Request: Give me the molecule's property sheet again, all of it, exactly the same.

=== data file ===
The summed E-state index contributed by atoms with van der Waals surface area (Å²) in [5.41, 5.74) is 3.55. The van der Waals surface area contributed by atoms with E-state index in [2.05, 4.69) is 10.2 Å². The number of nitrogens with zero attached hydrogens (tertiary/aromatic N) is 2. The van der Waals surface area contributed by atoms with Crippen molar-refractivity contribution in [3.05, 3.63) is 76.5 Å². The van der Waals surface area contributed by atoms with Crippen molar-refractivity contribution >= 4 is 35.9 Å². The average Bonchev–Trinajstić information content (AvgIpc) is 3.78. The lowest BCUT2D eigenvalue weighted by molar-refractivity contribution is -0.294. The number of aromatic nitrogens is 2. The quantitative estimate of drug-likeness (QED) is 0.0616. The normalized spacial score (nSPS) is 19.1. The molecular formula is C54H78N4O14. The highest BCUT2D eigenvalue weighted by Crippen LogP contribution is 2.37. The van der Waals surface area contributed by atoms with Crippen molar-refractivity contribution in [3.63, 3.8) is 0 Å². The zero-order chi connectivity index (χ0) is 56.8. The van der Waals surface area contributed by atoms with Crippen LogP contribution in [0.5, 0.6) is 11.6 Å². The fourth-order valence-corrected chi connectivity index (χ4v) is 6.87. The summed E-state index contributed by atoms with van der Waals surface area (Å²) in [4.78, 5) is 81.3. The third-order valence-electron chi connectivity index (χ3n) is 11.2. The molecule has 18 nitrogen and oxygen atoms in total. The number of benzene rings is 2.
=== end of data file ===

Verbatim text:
The summed E-state index contributed by atoms with van der Waals surface area (Å²) in [5.41, 5.74) is 3.55. The van der Waals surface area contributed by atoms with E-state index in [2.05, 4.69) is 10.2 Å². The number of nitrogens with zero attached hydrogens (tertiary/aromatic N) is 2. The van der Waals surface area contributed by atoms with Crippen molar-refractivity contribution in [3.05, 3.63) is 76.5 Å². The van der Waals surface area contributed by atoms with Crippen molar-refractivity contribution >= 4 is 35.9 Å². The average Bonchev–Trinajstić information content (AvgIpc) is 3.78. The lowest BCUT2D eigenvalue weighted by molar-refractivity contribution is -0.294. The number of aromatic nitrogens is 2. The quantitative estimate of drug-likeness (QED) is 0.0616. The normalized spacial score (nSPS) is 19.1. The molecular formula is C54H78N4O14. The highest BCUT2D eigenvalue weighted by Crippen LogP contribution is 2.37. The van der Waals surface area contributed by atoms with Crippen molar-refractivity contribution in [3.63, 3.8) is 0 Å². The zero-order chi connectivity index (χ0) is 56.8. The van der Waals surface area contributed by atoms with Crippen LogP contribution in [0.5, 0.6) is 11.6 Å². The fourth-order valence-corrected chi connectivity index (χ4v) is 6.87. The summed E-state index contributed by atoms with van der Waals surface area (Å²) in [4.78, 5) is 81.3. The third-order valence-electron chi connectivity index (χ3n) is 11.2. The molecule has 18 nitrogen and oxygen atoms in total. The number of benzene rings is 2.